Brainstorming accomplishments is “a great motivational exercise to build personal confidence,” Rick Gillis writes in his book, Job! “You will be amazed as you find yourself remembering other achievements while jotting down the particulars of another. When you are done, you won’t believe how cool you feel.”
Read more about brainstorming, tracking, and leveraging career accomplishments in Katharine Hansen’s book, You Are More Accomplished Than You Think: How to Brainstorm Your Achievements for Career and Life Success.
Career and Work Accomplishments Section of Quintessential Careers
Find expert job-seeker accomplishments tools, resources, samples — free expert advice about maximizing career accomplishments in this section of Quintessential Careers: Career-Job-Work Accomplishments Resources for Job-Seekers.
Questions about some of the terminology used in this article? Get more information (definitions and links) on key college, career, and job-search terms by going to our Job-Seeker’s Glossary of Job-Hunting Terms.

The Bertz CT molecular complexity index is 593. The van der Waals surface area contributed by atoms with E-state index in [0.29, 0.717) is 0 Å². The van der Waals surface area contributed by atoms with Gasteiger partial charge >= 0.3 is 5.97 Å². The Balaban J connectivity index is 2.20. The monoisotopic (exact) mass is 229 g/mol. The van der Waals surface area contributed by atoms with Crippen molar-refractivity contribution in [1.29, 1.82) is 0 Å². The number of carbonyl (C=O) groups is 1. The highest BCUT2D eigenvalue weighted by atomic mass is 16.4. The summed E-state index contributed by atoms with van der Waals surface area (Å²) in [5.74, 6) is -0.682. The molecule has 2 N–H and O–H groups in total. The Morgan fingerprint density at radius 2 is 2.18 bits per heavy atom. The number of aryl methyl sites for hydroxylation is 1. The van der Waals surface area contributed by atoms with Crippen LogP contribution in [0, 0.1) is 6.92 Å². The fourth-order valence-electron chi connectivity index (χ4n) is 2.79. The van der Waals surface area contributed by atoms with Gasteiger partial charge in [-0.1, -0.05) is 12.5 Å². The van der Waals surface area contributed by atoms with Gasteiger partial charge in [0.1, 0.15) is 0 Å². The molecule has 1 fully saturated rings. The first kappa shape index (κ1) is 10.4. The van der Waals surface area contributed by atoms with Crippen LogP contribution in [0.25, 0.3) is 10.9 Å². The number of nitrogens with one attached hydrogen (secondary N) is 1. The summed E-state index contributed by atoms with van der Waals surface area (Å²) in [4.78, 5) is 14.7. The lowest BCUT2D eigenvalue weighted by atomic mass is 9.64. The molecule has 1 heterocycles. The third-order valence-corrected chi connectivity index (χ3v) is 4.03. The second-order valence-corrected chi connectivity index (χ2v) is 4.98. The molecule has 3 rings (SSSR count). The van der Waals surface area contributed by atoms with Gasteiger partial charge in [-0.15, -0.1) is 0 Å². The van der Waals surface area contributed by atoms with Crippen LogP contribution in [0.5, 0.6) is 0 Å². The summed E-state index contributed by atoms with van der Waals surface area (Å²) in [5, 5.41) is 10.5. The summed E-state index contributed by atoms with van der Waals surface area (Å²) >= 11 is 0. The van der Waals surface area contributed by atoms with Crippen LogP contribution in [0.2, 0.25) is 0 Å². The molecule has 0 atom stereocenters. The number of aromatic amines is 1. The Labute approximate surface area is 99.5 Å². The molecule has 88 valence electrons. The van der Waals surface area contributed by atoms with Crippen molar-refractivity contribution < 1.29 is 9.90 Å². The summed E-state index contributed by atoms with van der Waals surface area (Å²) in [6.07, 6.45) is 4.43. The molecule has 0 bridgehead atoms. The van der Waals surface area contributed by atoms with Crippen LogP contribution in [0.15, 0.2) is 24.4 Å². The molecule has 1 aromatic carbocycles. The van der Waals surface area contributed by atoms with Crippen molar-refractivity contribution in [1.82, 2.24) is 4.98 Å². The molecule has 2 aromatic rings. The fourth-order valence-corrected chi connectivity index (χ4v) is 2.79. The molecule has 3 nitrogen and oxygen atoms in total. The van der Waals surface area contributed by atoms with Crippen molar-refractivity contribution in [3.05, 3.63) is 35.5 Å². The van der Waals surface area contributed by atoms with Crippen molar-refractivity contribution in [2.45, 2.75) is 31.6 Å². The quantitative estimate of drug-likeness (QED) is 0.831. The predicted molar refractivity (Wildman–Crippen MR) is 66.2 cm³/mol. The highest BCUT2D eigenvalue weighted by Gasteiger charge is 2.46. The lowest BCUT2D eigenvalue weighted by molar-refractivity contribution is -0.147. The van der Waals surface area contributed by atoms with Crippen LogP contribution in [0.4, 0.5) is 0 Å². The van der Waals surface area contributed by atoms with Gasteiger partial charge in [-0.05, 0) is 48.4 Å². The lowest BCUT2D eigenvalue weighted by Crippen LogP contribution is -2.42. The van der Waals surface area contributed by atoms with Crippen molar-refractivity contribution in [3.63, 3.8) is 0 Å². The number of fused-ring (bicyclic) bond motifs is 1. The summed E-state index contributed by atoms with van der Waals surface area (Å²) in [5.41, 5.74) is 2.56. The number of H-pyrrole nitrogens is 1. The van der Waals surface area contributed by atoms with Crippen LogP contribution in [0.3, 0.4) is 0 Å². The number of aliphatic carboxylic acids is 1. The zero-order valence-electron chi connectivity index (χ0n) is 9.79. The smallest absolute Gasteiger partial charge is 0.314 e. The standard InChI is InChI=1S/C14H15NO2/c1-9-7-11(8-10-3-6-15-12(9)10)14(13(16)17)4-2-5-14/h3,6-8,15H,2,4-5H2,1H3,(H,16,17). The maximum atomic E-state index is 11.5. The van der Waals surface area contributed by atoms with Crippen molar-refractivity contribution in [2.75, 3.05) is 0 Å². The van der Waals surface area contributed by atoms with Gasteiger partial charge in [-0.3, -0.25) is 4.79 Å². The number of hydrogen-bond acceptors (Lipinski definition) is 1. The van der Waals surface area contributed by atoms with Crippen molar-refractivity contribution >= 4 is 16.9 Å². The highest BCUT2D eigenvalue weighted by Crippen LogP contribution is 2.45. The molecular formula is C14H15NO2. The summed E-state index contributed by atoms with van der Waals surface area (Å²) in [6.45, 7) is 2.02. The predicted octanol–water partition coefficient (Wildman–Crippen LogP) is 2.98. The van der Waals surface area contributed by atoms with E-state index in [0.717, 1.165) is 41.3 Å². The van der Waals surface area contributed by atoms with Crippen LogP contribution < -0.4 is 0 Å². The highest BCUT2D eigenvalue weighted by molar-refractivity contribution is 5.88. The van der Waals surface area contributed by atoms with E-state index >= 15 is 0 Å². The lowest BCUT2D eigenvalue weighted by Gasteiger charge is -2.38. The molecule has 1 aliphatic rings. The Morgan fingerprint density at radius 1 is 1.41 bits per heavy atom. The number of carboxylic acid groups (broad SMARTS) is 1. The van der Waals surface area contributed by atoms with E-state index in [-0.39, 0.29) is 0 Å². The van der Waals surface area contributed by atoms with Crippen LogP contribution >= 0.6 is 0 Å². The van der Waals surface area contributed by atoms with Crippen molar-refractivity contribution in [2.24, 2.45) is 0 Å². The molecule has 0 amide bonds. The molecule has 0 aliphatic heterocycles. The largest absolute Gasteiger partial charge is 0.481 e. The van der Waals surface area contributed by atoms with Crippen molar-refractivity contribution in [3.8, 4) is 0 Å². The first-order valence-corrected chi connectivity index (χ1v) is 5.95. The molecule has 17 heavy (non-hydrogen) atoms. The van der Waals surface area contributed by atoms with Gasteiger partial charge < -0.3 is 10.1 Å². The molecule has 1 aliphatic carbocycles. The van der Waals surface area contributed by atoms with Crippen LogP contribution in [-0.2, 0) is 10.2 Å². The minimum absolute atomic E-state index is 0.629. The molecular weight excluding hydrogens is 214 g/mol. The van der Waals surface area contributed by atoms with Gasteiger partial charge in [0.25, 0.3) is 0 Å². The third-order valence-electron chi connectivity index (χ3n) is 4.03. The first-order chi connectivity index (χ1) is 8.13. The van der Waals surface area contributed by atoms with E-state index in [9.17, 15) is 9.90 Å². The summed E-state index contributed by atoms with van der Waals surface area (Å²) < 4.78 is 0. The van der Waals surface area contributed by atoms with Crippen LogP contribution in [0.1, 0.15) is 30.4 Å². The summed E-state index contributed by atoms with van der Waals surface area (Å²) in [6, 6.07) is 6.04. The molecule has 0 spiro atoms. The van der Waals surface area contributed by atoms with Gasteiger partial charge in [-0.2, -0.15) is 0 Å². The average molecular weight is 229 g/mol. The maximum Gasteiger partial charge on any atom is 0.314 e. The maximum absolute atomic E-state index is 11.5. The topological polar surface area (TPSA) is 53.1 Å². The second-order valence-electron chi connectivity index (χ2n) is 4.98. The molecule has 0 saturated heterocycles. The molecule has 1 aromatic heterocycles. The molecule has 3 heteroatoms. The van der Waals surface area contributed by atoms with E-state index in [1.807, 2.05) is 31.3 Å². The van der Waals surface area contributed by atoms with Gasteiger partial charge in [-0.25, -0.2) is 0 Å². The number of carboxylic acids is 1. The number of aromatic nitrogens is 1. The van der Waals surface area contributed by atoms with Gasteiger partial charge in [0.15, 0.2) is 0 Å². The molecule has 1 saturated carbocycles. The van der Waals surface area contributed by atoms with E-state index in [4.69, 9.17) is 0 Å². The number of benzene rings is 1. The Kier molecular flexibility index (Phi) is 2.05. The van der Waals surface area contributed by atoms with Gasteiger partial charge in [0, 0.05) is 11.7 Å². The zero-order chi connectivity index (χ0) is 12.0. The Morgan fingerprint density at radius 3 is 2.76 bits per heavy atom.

Katharine Hansen, Ph.D., creative director and associate publisher of Quintessential Careers, is an educator, author, and blogger who provides content for Quintessential Careers, edits QuintZine, an electronic newsletter for jobseekers, and blogs about storytelling in the job search at A Storied Career. Katharine, who earned her PhD in organizational behavior from Union Institute & University, Cincinnati, OH, is author of Dynamic Cover Letters for New Graduates and A Foot in the Door: Networking Your Way into the Hidden Job Market (both published by Ten Speed Press), as well as Top Notch Executive Resumes (Career Press); and with Randall S. Hansen, Ph.D., Dynamic Cover Letters, Write Your Way to a Higher GPA (Ten Speed), and The Complete Idiot’s Guide to Study Skills (Alpha). Visit her personal Website or reach her by e-mail at kathy(at)quintcareers.com. Check out Dr. Hansen on GooglePlus.